The Kalamazoo project was a result of a joint effort of the Road Commission of Kalamazoo County (RCKC), Michigan Tech and others. Joanna I. Johnson, managing director of RCKC and You jointly applied for funding through the Michigan Department of Environmental Quality’s (MDEQ) Scrap Tire Development Grant program. For the project, four test sections were contructed—hot rubber thin overlay (HRTO), conventional thin overlay, hot rubber chip seal (HRCS) and conventional chip seal.

Chip seal consists of a spray-on asphalt emulsion covered with aggregate chips, while overlay involves a new layer of an asphalt mixture on a milled surface. The experiment included the addition of scrap-tire rubber to improve the property of the asphalt mixture. This could provide a longer sustainable pavement and another application for recycled tires.

“The purpose of the project was to evaluate the new reacted and activated rubber to investigate the applicability of such rubber, mainly composed of finely grinded scrap tires,” You says. “The aim is to create more cost-effective, long-lasting, safe and environmentally friendly mixes and surface treatments,” This was the first time such a product was used in the United States according to You.

He says preliminary results, on a three-mile test section, show HRTO provided a smoother and quieter surface compared with a traditional overlay. The HRCS posed challenges to properly applying the material at the beginning of the project.

The Muskegon County project included emulsified rubber asphalt chip seal and conventional chip seal for a county road. Again, the work was funded by the Scrap Tire Development Grant program. Paul Bouman, highway engineer with the Muskegon County Road Commission, has worked closely with Michigan Tech researchers over the years and helped identify the test sections.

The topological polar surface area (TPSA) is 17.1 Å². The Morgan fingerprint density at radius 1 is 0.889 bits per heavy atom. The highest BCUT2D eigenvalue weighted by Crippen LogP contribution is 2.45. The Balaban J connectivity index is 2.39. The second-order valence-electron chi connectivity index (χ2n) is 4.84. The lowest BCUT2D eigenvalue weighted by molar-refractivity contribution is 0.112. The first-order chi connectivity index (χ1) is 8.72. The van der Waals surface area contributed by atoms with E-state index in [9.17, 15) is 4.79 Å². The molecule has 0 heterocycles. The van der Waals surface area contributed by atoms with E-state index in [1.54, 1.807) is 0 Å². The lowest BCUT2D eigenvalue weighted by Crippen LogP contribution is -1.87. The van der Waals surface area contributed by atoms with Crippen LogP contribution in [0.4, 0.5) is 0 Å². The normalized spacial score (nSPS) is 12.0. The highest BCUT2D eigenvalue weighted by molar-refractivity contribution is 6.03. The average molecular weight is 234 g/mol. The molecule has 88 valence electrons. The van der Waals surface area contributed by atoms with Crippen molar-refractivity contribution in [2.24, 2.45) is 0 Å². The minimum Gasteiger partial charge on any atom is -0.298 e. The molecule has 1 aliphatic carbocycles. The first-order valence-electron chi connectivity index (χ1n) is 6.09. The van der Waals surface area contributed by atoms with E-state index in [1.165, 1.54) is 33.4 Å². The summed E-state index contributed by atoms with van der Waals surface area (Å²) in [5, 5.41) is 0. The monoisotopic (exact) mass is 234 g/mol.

You says, “the bond strength between the chip seals and the old pavement will be evaluated under various temperature and freeze-thaw conditions. Samples from these field projects will be tested in asphalt materials laboratories at Michigan Tech, in order to better understand the road performance with these rubber materials.”

New Funding

Zhanping You (CEE) is the principal investigator on a project that has received a $75,000 research and development grant from the Dickinson County Road Commission. Qingli Dai (CEE) and Siyu Chen are Co-PIs on the project “Using Rubberized Overlay to Maintain High Volume Traffic Road in Dickinson.” This is a 15-month project.


Torch Lake Study Funding for Cory McDonald

Cory McDonald
Cory McDonald

Cory McDonald (CEE/GLRC) is the principal investigator on a project that has received a $39,932 research and development grant from the Michigan Department of Natural Resources. The project is titled, “Torch Lake AOC Benthos Monitoring.” This is a nine-month project.

AOC is an Area of Concern, a location that has experienced a high level of environmental degradation and is so designated under the U.S.-Canada Great Lakes Water Quality Agreement.


Water Resources Recovery Presented at Disinfection and Reuse Symposium

Disinfection and Reuse Symposium 2018 banner imageJennifer Becker (CEE) was recently invited to present a paper entitled, “Low-cost, low-tech biosolids treatment via combined long-term storage (lagoon) and air drying: A comparison of two pilot-scale studies,” at the Water Environment Federation’s 2018 Disinfection and Reuse Symposium in Portland, Oregon. The symposium took place July 29 – July 31.

The paper, co-authored by Eric Seagren (CEE) and graduate students Karina Eyre (CEE) and Tanner Keyzers (Bio Sci), highlights pilot-scale work performed in collaboration with the water resources recovery facilities in Houghton and Ironwood.

The symposium is designed to educate practitioners, facility owners, operators, researchers, and public administrators about current reuse and disinfection issues, including regulatory requirements and methods for analyzing problems and finding innovative solutions. It is held by the Water Environment Federation in cooperation with the Pacific Northwest Clean Water Association and The Water Research Foundation.